apollo 11 training
Neil Armstrong holds a bag while Edwin "Buzz" Aldrin practices scooping up a lunar sample during training. NASA

A piece of space exploration history will be sold in July due to a mistake made in 2015 that landed a pouch that once held moon rocks in private hands. The pouch, used during the Apollo 11 mission to the moon to collect lunar rocks and dust, will be sold at the auction that will be part of Sotheby’s Space Exploration sale. The bag is expected to sell for $2 million to $4 million at the July 20 auction during the anniversary of the lunar mission.

Read: A Slice Of The First Meteorite That Ever Hit Someone Sold For Thousands

The bag never permanently made it to a museum like most of the artifacts from the historic moon landing. The unassuming white pouch was up for auction at a small auction house a few times in 2014 but failed to attract any bids. Then in 2015 it was listed again, which is when the current owner purchased it. The owner, Nancy Carlson, paid just $995 for the white pouch. Little did she know the dust inside wasn’t ordinary old dirt; it was lunar material, Sotheby’s said.

She sent the pouch to NASA for further information on the dust in the bag, which was verified to be moon dust left over from the Apollo 11 mission. Astronaut Neil Armstrong had placed 500 grams of material from the surface of the moon in the bag to bring back to Earth during the historic first mission, Sotheby’s said. A number printed on the inside of the bag matched with that of the bag listed on the stowage list for the Apollo 11 mission. This confirmed not only that the bag was used during a lunar landing, but that it was used during the historic first lunar landing.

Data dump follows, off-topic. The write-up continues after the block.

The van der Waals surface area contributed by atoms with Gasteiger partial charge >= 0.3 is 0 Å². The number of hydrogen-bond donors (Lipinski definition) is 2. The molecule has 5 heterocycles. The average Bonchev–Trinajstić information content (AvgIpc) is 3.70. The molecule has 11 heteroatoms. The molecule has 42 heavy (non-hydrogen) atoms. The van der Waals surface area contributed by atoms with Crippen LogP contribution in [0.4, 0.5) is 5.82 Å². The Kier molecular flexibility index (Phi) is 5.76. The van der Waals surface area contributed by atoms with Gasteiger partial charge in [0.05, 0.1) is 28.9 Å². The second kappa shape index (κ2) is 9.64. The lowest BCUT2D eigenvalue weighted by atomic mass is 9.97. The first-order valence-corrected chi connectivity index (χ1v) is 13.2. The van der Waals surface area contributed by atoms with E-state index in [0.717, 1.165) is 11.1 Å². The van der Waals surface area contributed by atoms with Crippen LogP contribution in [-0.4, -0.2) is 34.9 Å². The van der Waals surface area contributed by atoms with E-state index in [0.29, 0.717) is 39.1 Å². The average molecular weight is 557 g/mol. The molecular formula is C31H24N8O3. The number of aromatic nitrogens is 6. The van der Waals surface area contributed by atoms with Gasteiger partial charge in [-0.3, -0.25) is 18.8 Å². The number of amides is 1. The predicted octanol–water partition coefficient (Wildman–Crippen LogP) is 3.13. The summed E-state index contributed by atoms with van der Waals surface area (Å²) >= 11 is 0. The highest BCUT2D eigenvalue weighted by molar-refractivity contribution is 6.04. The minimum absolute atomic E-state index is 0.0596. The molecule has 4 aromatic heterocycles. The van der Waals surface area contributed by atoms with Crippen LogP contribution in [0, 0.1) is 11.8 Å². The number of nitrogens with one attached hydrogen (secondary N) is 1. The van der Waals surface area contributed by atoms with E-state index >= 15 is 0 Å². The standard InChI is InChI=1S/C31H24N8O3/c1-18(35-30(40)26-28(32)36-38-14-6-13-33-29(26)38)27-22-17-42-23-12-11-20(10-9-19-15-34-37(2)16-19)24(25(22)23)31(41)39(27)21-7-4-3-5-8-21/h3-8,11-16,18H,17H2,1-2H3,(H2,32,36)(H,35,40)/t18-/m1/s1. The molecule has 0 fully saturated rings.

In December, a judge ruled the bag legally belonged to Nancy Carlson, the woman who purchased it at the 2015 auction, and not NASA. The bag was found at the home of Max Ary a curator who was convicted of stealing in 2006 and was subsequently auctioned to help pay off the restitution, Space.com reported.

Read: 13 Amazing Images From The First Lunar Landing

Earlier this month a slice of a meteorite was auctioned off online as part of the “Deep Impact: Martian, Lunar and Other Rare Meteorites” online auction at Christie’s. The slice of meteorite that was sold for thousands came from the first meteorite ever known to hit a person. The space rock was no bigger than a quarter and looks like an average stone, but the story compelled bidders.

Other items that will be up for auction during Sotheby’s “Space Exploration” event will include signed photos and emblems from astronauts, maps and engineering models. The materials come from both the U.S. and Soviet space programs. The auction will be the first space-themed auction Sotheby’s has hosted since the 1990s.